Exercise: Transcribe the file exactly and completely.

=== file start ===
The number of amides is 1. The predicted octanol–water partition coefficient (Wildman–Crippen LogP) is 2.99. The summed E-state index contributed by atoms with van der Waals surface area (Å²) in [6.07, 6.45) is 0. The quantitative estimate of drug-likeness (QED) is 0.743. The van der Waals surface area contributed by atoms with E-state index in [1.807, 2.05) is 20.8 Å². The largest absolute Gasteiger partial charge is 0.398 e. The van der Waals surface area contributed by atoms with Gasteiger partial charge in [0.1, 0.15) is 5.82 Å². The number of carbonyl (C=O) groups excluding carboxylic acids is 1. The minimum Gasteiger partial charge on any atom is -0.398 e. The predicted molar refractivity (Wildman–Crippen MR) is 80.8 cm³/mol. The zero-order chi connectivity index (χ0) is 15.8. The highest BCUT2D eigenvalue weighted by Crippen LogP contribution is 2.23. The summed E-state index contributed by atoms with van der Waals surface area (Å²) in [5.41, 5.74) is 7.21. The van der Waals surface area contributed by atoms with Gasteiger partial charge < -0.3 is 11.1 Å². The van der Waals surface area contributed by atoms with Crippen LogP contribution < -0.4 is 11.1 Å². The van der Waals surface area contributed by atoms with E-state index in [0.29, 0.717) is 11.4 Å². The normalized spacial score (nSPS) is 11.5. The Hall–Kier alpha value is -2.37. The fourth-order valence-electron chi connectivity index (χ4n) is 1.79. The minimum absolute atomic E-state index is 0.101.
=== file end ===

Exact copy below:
The number of amides is 1. The predicted octanol–water partition coefficient (Wildman–Crippen LogP) is 2.99. The summed E-state index contributed by atoms with van der Waals surface area (Å²) in [6.07, 6.45) is 0. The quantitative estimate of drug-likeness (QED) is 0.743. The van der Waals surface area contributed by atoms with E-state index in [1.807, 2.05) is 20.8 Å². The largest absolute Gasteiger partial charge is 0.398 e. The van der Waals surface area contributed by atoms with Gasteiger partial charge in [0.1, 0.15) is 5.82 Å². The number of carbonyl (C=O) groups excluding carboxylic acids is 1. The minimum Gasteiger partial charge on any atom is -0.398 e. The predicted molar refractivity (Wildman–Crippen MR) is 80.8 cm³/mol. The zero-order chi connectivity index (χ0) is 15.8. The highest BCUT2D eigenvalue weighted by Crippen LogP contribution is 2.23. The summed E-state index contributed by atoms with van der Waals surface area (Å²) in [5.41, 5.74) is 7.21. The van der Waals surface area contributed by atoms with Gasteiger partial charge < -0.3 is 11.1 Å². The van der Waals surface area contributed by atoms with Crippen LogP contribution < -0.4 is 11.1 Å². The van der Waals surface area contributed by atoms with E-state index in [0.29, 0.717) is 11.4 Å². The normalized spacial score (nSPS) is 11.5. The Hall–Kier alpha value is -2.37. The fourth-order valence-electron chi connectivity index (χ4n) is 1.79. The minimum absolute atomic E-state index is 0.101.